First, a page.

The “get big or get out” drive for greater economies of scale in Australian agriculture is not really working for farmers any more. Source: The North Queensland Register
To be profitable today producers probably still need to get bigger, but real gains come with investing seriously in agricultural technology according to the Australia and New Zealand (ANZ) Banking Group.
Unless farms are spending on technology, or getting other investors to help them spend, the productivity leaps once achieved by farm consolidation are not likely to flow.
And the bigger they spent on ag tech the more successful they were likely to be.
Farmers needed clear strategies to use technology such as robotics, crop sensors and precision agriculture or adopt genetic or bio-engineering advances, or they would be unlikely to make their scaled-up holdings efficient or productive, said the bank’s agribusiness head, Mark Bennett.
In particular, Australia’s capital-constrained mid-sized farm enterprises would be more productive and profitable if they could be make better use of ag technology.
Plenty of opportunities existed for outside capital providers or technology businesses to cash in and support the farm sector’s need and underlying enthusiasm to up-skill itself in this area.
In a recent pitch directed to Asian businesses in Tokyo, and attended by Australian farmers and farm supply chain players, Mr Bennett said there was an “extensive buzz about agtech and its implications for our already booming agriculture industry”.
ANZ research indicated a 1% increase in capital investment in agriculture now resulted in a 1.5% lift in technology-driven farm productivity gains.
However, current industry trends showed despite a rapid rise in the uptake in electronic equipment and other machinery technology on farms, overall capital investment in agriculture was still surprisingly modest – only about 0.5% annually.
At that rate the farm sector was expected to grow by about $12 billion to be worth $74b by 2030, giving it capability to service 1.5% of the world’s demand for food.
But Mr Bennett said if capital investment was boosted to 1.5% it could trigger a 3% lift in productivity, largely derived from new the scale achieved by technology spending.
That sort of investment would grow Australian farm sector to be worth almost $100b by 2030, giving us capacity to meet 2.1% of global food demand.
“We need to drag up those middle performers and encourage them to be innovative and take risks which will help them generate more cash flow and invest in further technology advances
He said since the mid 1990s 62% of our ag sector’s productivity growth could be attributed to technological advancements.
But since the start of this century farm productivity had faded.
Last financial year the trend was actually lower than in 2000.
Meanwhile, rival emerging economies including Brazil and China had enjoyed significant productivity growth in the past 25 years.
Mr Bennett said the evidence was also clear farmers could no longer rely on the sort of big productivity gains achieved in the past 80 years by traditional inputs such as fertiliser, herbicide and pesticide.
Fast evolving technology is giving farmers access to something useful we didn’t know was possible.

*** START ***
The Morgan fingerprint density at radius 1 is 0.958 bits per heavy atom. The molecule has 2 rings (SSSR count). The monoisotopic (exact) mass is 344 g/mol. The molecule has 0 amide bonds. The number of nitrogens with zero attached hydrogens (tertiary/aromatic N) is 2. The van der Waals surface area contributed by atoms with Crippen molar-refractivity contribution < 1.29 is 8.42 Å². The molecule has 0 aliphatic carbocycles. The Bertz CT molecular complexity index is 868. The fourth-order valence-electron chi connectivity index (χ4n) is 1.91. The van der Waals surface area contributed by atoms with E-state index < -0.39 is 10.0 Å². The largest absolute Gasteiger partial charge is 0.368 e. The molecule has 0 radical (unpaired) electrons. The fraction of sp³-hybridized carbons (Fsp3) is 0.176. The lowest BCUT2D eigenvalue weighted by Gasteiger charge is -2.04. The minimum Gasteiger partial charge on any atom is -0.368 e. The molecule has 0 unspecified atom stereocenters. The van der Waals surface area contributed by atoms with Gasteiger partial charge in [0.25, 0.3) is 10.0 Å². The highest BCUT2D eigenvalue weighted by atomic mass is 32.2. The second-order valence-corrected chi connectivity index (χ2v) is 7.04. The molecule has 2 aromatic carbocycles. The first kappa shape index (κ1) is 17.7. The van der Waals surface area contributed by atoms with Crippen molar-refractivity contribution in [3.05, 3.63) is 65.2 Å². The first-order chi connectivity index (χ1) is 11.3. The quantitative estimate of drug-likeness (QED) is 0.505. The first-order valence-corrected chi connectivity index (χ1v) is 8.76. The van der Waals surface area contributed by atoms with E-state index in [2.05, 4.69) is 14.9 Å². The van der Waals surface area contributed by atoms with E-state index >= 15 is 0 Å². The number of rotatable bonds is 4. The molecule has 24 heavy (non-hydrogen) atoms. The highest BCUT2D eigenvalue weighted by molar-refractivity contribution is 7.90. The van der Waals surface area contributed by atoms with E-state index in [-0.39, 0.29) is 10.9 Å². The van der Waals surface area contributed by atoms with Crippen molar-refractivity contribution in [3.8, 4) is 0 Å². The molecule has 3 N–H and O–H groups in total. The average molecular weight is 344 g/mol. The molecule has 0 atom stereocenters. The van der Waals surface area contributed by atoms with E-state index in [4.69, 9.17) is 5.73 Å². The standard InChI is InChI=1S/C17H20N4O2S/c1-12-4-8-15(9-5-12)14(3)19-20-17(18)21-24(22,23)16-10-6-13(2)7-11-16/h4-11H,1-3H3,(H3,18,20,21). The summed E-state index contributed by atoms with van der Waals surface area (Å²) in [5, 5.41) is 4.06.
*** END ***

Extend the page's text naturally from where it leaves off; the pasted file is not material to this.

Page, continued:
He said while larger farms with a $1 million a year in gross annual turnover had the benefit of more cash flow and were able to invest in better technology and technical expertise to help lift profits, smaller farms were investing much less revenue per hectare and were, in effect, slowing Australia’s overall productivity.
Farms with less than $500,000/year in turnover had 3.2% annual real term declines.
Amalgamating some of those smaller holdings into bigger units had partly offset the impact of slowing broadacre productivity in the decade to 2010, but it was left to smarter cropping machinery, stock handling electronics or dairy shed technology to make the consolidated farms more profitability.
Given only about 25,000 of Australia’s 124,000 commercial farms generated $500,000 or more in annual turnover, a huge need existed for capital in Australia’s mid-sized enterprises to stimulate their ag technology investment.
“We need to drag up those middle performers and encourage them to be innovative and take risks which will help them generate more cash flow and invest in further technology advances,” Mr Bennett told the Japanese business forum. He said digital change was reshaping the global economy and agriculture.
Worldwide investment in ag tech totalled $3.2 billion last year.
In Australia, capital invested in ag technology uptake was growing at about 2.5% a year – faster than the overall increase in investment in other farm assets such as on sheds, silos, transport machinery or stockyards.
The rising enthusiasm for ag technology investment was evident among the 24-strong ANZ agribusiness delegation in Japan, which also travelled to China during the study tour, meeting with change specialists at Amazon, Fujitsu, Daifuku, Hitachi and Swire Group.
The insights promoted lively discussion about challenges facing the farm sector, and how ag technology may solve them.
Mr Bennett noted the farmer involved had practical ideas on how ag tech can improve their businesses, from driverless machinery, virtual fencing, to commodity and agronomic sensors.
Tour participant and agri innovation general manager with accounting and managed funds group, Findex, Sam Trethewey said fast evolving technology was giving farmers “access to something useful we didn’t know was possible”.
While it might not seem relevant at first, Mr Trethewey noted as car making pioneer Henry Ford once famously said; `If I’d asked people what they wanted, they’d have said, a faster horse’.”